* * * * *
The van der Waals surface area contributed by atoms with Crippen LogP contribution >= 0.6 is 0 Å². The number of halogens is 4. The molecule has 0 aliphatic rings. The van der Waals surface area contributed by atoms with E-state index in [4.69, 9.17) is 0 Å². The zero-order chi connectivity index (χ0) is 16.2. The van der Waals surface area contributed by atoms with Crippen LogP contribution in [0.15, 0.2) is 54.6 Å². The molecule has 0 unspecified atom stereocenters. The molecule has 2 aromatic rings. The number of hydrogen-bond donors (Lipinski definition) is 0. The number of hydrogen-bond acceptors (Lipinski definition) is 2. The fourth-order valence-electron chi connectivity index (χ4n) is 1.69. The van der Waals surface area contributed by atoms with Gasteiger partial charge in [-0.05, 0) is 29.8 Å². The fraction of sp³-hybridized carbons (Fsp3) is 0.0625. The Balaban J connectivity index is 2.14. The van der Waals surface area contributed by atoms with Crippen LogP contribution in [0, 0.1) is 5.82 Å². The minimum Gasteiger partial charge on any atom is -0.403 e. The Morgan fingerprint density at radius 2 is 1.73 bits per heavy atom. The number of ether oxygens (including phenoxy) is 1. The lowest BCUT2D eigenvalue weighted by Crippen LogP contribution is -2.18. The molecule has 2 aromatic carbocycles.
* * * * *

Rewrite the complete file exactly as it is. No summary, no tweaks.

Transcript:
The van der Waals surface area contributed by atoms with Crippen LogP contribution >= 0.6 is 0 Å². The number of halogens is 4. The molecule has 0 aliphatic rings. The van der Waals surface area contributed by atoms with E-state index in [4.69, 9.17) is 0 Å². The zero-order chi connectivity index (χ0) is 16.2. The van der Waals surface area contributed by atoms with Crippen LogP contribution in [0.15, 0.2) is 54.6 Å². The molecule has 0 unspecified atom stereocenters. The molecule has 2 aromatic rings. The number of hydrogen-bond donors (Lipinski definition) is 0. The number of hydrogen-bond acceptors (Lipinski definition) is 2. The fourth-order valence-electron chi connectivity index (χ4n) is 1.69. The van der Waals surface area contributed by atoms with Gasteiger partial charge in [-0.05, 0) is 29.8 Å². The fraction of sp³-hybridized carbons (Fsp3) is 0.0625. The Balaban J connectivity index is 2.14. The van der Waals surface area contributed by atoms with Crippen LogP contribution in [0, 0.1) is 5.82 Å². The minimum Gasteiger partial charge on any atom is -0.403 e. The Morgan fingerprint density at radius 2 is 1.73 bits per heavy atom. The number of ether oxygens (including phenoxy) is 1. The lowest BCUT2D eigenvalue weighted by Crippen LogP contribution is -2.18. The molecule has 2 aromatic carbocycles.